Andrew R Stewart
Tubing Id and Storing
I posted this on the Framebuilders List and got some ideas but not yet al the answers that I seek. So here goes for this community:
I am going through a period of reorganization with my tube/braze ons stock. I have collected a lot of different tubes and fittings, some "traditional steel" some Stainless Steel, some high strength steel (Plat OX). Some is still in the well marked bags, some not.
Questions- How does one tell Verus (and the more basic 4230 steels) from the hardened stuff (OX Plat)? I have read of looking for spark against a grinder wheel or how a punch indents but I have tried both and don't yet see the differences.
Of course once you start to file/miter a tube it's nature becomes appherient. I'd like a better fore telling. Plus the many braze ons which are SS are not all separated.
How do you mark tubes? More to point how do you prevent corrosion (oil/wax/coating) and still preserve the markings of gauge and butt transition?
I can guess some answers but whish to hear or your solutions. Andy.
I saw that question, and I have already been through this and despair a little at coming up with a good answer. Other than marking it well when you receive the parts. I have a big stack of boxes I'm making for this, been too lazy to get around to it so far. It's really hard to tell some of this stuff apart. It used to be pretty easy to tell Columbus SL/SP from Reynolds 531 from Ishiwata, but now it's gotten a lot harder.
I tell my TT stuff apart by the wall thickness as I usually don't get any OxPlat thicker than .7 and the Verus is all thicker. Although, there is some Verus HT that has the same walls, but not the same butting that's offered in OxPlat...that's where you'd want to be a guy with a super cool device that measured the butt lengths.
As for identifying Columbus and Reynolds stuff,I have no idea.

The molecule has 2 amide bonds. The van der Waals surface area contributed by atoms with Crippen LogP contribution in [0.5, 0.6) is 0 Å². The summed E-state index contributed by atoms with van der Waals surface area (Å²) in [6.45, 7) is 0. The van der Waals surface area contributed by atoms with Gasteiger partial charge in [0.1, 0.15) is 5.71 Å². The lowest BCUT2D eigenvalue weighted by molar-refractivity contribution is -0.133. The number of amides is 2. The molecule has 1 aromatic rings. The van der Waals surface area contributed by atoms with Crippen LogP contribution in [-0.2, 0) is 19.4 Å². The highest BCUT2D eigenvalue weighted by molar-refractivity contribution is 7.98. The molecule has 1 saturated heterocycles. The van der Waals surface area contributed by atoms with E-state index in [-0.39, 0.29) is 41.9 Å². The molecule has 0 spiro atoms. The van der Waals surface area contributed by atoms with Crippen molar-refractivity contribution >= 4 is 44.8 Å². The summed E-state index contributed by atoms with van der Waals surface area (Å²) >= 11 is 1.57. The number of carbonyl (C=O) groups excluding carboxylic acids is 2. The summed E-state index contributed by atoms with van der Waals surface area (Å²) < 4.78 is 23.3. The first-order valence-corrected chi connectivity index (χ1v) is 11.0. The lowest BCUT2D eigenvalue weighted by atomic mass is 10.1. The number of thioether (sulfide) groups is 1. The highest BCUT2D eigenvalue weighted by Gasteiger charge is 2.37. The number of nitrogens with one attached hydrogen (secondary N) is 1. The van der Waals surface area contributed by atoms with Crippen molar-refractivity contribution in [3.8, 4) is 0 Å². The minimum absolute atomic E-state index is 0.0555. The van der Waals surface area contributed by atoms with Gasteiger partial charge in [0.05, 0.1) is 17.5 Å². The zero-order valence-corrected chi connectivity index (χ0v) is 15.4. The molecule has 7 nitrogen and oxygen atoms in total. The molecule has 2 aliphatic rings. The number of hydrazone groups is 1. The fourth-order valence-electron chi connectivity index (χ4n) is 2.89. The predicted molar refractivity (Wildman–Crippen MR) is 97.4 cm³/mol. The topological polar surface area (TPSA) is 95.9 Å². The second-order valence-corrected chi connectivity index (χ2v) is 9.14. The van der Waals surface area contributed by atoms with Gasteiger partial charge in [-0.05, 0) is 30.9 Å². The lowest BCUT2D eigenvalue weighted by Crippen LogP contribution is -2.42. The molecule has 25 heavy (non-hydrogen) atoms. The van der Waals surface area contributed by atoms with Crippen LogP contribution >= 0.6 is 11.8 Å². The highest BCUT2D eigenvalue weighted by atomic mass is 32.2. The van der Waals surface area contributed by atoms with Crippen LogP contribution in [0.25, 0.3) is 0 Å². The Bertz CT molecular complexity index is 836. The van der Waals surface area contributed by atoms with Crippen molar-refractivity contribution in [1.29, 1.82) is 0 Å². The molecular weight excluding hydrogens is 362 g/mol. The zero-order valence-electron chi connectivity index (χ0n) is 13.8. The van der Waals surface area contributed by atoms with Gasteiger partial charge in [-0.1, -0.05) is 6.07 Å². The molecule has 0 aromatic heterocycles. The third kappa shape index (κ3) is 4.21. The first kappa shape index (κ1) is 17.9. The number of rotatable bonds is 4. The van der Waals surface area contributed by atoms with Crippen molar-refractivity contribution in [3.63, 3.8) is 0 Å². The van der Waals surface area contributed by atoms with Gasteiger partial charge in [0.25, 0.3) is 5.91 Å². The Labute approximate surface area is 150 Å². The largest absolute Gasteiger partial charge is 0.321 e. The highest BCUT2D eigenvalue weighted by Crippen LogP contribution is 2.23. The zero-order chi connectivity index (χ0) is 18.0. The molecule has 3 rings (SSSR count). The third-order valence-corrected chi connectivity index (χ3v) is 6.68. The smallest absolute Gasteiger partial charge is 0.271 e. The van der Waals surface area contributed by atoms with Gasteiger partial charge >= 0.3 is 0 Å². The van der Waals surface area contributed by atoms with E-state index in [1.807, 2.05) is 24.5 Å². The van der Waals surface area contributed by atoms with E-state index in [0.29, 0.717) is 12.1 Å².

My solution for preventing corrosion is easy, move to NM! I have a 20+ year old set of Columbus Air tubes that are still in perfect shape...it's a dry heat
Andrew R Stewart
Eric- Once again we are at a similiar point in our hobby. I, too, find a need to better orginize my tubes. Instead of by sets as ordered now I want tube diameter to be the first category.
LiveWire- I guess I'm a super cool guy finially! Here in the NE basements can be damp. I just picked up some LPS-3. It seems to not solvent the sharpie too well. For now I'll clean off the very end of a tube, wrap some masking tape around it and mark on that before I coat the rest with the LPS.
I use to keep my braze ones in small cardboard boxes that 35mm slides came in, they in turn were boxed 12 to a larger box. As the collection got wider over time I have had to combine differing types in the same small boxes. Not a problem if hater bosses are with top tube guides, but now I have, maybe, 8 kinds of water bosses or 15 cable guides styles. I'm tired of going through the big boxes (as they slowly fall apart at the seams) just to find out it's the next box that has the large lipped bosses or single bullit stops... So I ordered some plastic orginizor bins from Enco, the king that Wheels uses for their cones or cable assortments. This way i can add to my capicity and keep the bin's form/shape the same in the future. Andy.